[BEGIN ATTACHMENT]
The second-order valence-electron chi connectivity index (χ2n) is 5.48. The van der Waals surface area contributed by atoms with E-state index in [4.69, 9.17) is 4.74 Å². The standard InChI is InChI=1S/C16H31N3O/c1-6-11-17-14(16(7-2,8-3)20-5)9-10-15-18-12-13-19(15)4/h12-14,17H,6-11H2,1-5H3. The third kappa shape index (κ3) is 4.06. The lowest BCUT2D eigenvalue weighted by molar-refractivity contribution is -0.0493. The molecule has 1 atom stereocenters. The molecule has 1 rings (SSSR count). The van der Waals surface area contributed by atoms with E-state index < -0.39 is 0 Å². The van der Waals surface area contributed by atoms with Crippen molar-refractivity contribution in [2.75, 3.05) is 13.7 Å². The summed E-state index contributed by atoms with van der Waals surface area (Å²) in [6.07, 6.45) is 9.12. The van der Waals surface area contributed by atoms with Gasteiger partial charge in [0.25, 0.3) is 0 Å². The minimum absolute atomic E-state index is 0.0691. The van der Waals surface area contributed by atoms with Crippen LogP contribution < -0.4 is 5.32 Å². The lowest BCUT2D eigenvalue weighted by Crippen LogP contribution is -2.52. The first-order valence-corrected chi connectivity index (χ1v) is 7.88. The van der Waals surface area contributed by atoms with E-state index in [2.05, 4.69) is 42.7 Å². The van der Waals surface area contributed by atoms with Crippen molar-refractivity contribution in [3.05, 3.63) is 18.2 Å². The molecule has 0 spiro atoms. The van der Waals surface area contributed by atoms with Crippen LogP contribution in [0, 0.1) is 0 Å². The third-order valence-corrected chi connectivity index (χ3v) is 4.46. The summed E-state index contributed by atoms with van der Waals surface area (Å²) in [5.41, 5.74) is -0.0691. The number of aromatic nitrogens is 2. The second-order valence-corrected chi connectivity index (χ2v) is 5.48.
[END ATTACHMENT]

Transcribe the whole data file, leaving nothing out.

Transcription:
The second-order valence-electron chi connectivity index (χ2n) is 5.48. The van der Waals surface area contributed by atoms with E-state index in [4.69, 9.17) is 4.74 Å². The standard InChI is InChI=1S/C16H31N3O/c1-6-11-17-14(16(7-2,8-3)20-5)9-10-15-18-12-13-19(15)4/h12-14,17H,6-11H2,1-5H3. The third kappa shape index (κ3) is 4.06. The lowest BCUT2D eigenvalue weighted by molar-refractivity contribution is -0.0493. The molecule has 1 atom stereocenters. The molecule has 1 rings (SSSR count). The van der Waals surface area contributed by atoms with E-state index < -0.39 is 0 Å². The van der Waals surface area contributed by atoms with Crippen molar-refractivity contribution in [2.75, 3.05) is 13.7 Å². The summed E-state index contributed by atoms with van der Waals surface area (Å²) in [6.07, 6.45) is 9.12. The van der Waals surface area contributed by atoms with Gasteiger partial charge in [0.25, 0.3) is 0 Å². The minimum absolute atomic E-state index is 0.0691. The van der Waals surface area contributed by atoms with Crippen LogP contribution < -0.4 is 5.32 Å². The lowest BCUT2D eigenvalue weighted by Crippen LogP contribution is -2.52. The first-order valence-corrected chi connectivity index (χ1v) is 7.88. The van der Waals surface area contributed by atoms with E-state index in [2.05, 4.69) is 42.7 Å². The van der Waals surface area contributed by atoms with Crippen molar-refractivity contribution in [3.05, 3.63) is 18.2 Å². The molecule has 0 spiro atoms. The van der Waals surface area contributed by atoms with Crippen LogP contribution in [0, 0.1) is 0 Å². The third-order valence-corrected chi connectivity index (χ3v) is 4.46. The summed E-state index contributed by atoms with van der Waals surface area (Å²) in [5.41, 5.74) is -0.0691. The number of aromatic nitrogens is 2. The second-order valence-corrected chi connectivity index (χ2v) is 5.48.